SALEM, Ohio – Farmer feedback is the foundation for what USDA has proposed for the 2007 farm bill.
Agriculture Secretary Mike Johanns revealed the policy Jan. 31.
Among the plan’s ideas are creation of programs to support specialty crops and beginning farmers, and tying commodity subsidies to production instead of price.
Johanns calls the proposals “reform-minded” and “fiscally responsible” steps toward making federal farm policy “more equitable, predictable and protected from challenge.”
Changing times. Johanns said the proposals build upon the structure of the 2002 farm bill.
The newest proposal updates the system’s supports to better address current farm struggles. One of the most sweeping changes may come for farmers who receive federal crop subsidies.
Johanns’ proposal would completely cut off subsidy payments for farmers with adjusted gross incomes above $200,000. And farmers would be capped at $360,000 in total subsidy payments, regardless of commodity.
That proposal would save about $1.5 billion over the 10-year life of the farm bill, according to Johanns.
Educated. Johanns said he got a real education as he traveled to 48 states for farm bill listening sessions over the past two years: He thought the 2002 farm bill addressed a farming safety net, but producers said otherwise.
“When [farmers] told us the safety net wasn’t doing the job, we listened very seriously,” Johanns said.
He brought those comments back to Washington and studied records, and found farmers were right. It seemed in some of the best production years, farmers were receiving the highest commodity payments. And when crops failed, farmers were falling straight through the safety net.
USDA’s new thought is a countercyclical payment program based on revenue generated on the farm, not production.
“It’s based on a revenue trigger, not a price trigger. The price trigger is going to deal people out of the safety net when they need it the most,” he said.
Lower rates. Along the same lines, the proposal asks to lower marketing loan rates to reflect the actual market.
USDA also wants to increase direct payments for commodities without paying attention to price or production. The plan calls for a 7 percent increase in payment in the third through fifth year of the farm bill.
Farmers who acquire property through a 1031 tax exchange – a shelter used to avoid taxation – or farmers who convert grassland to cropland would also be ineligible to collect commodity program payments on that property.
Getting started. Also of special interest in the USDA’s proposal is added help for beginning farmers and socially disadvantaged farmers. The disadvantaged label is used to describe female and minority farmers, according to Johanns.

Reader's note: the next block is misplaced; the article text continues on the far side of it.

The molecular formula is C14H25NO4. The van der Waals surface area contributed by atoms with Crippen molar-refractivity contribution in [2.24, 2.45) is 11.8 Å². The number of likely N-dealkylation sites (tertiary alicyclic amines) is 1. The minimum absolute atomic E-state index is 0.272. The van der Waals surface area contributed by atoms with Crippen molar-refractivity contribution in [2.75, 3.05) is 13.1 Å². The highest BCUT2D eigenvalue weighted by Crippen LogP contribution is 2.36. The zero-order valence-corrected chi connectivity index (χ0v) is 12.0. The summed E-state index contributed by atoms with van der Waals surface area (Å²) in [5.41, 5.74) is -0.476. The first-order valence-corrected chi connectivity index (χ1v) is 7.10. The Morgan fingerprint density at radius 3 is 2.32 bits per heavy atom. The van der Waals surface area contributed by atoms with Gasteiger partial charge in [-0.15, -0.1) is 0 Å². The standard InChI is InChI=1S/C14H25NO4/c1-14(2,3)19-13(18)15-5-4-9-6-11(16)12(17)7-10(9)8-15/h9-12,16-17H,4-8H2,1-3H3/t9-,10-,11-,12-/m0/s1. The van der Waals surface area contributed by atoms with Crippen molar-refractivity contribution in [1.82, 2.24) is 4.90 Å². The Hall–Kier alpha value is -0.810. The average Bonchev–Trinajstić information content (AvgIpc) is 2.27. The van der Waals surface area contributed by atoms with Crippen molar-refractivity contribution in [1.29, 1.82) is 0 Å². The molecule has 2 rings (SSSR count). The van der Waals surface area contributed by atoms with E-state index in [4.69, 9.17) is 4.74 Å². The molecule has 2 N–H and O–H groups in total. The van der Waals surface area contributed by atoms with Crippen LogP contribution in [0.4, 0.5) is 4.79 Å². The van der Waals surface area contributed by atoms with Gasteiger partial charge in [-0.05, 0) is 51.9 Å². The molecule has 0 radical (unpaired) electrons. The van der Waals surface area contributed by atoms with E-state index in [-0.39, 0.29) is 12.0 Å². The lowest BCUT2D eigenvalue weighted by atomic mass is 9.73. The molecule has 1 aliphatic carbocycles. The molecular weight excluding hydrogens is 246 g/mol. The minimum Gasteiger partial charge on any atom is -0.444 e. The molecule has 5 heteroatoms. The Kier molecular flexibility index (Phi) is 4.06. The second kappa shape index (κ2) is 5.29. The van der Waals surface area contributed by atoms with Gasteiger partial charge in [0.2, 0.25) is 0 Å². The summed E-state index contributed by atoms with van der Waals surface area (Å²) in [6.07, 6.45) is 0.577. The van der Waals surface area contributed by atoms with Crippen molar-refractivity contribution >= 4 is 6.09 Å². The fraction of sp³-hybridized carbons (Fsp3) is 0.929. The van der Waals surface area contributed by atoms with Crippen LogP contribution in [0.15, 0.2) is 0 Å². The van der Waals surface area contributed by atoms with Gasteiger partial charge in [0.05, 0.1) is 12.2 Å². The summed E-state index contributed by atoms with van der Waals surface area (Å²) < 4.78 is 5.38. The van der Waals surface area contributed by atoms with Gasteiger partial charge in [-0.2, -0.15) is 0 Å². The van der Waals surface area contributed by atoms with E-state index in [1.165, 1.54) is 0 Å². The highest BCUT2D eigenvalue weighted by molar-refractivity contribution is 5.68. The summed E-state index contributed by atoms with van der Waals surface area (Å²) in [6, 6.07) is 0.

USDA proposes setting aside a full 10 percent of all farm bill conservation funds specifically for use by beginning and disadvantaged farmers.
Johanns also proposed increasing direct ownership and operating loans to a combined total of $500,000.
“Young farmers were asking us to figure out ways to be creative in assisting them in getting started in farming,” Johanns said, noting 70 percent of operating loans and 100 percent of ownership loans will be targeted at beginning farmers.
Other methods to ease the burden on beginning farmers are cutting the loan interest rate in half; deferring payments for a year; and eliminating the $250,000 cap on the value of property that may be purchased with those loans.
Johanns also mentioned a 20 percent increase in direct payments for beginning farmers. The increase would be payable for five years.
Environment. The USDA proposal ups conservation by $7.8 billion over 10 years.
Johanns said he wants to consolidate several cost-share programs into a single new Environmental Quality Incentives Program (EQIP).
His proposal also includes a conservation enhanced payment that would replace commodity supports on land set aside for conservation efforts. Farmers would skip LDPs and countercyclical payments in exchange for 10 percent more in direct payments.
Energy. On the energy front, USDA called for $1.6 billion in new funds for renewable energy research, development and production.
Of special interest is cellulosic ethanol. USDA threw in an extra $2.1 billion in loans for projects that research or produce the ethanol from switchgrass or feedstocks other than corn.
A new $150 million Wood to Energy program, which would strengthen technologies that would turn woody biomass into energy, was also discussed.
Moving ahead. Johanns said if no farm bill is passed this year, USDA will revert to the 1949 farm bill, “which nobody wants to do.”
“We want to get a farm bill to the finish line this year.”
The administration’s 2007 farm bill proposals would spend approximately $10 billion less than the 2002 farm bill spent over the past five years, excluding ad-hoc disaster assistance, upholding the president’s plan to eliminate the deficit in five years.
These proposals would provide approximately $5 billion more than the projected spending if the 2002 farm bill were extended.
(Reporter Andrea Myers welcomes reader feedback by phone at 800-837-3419 or by e-mail at email@example.com.)
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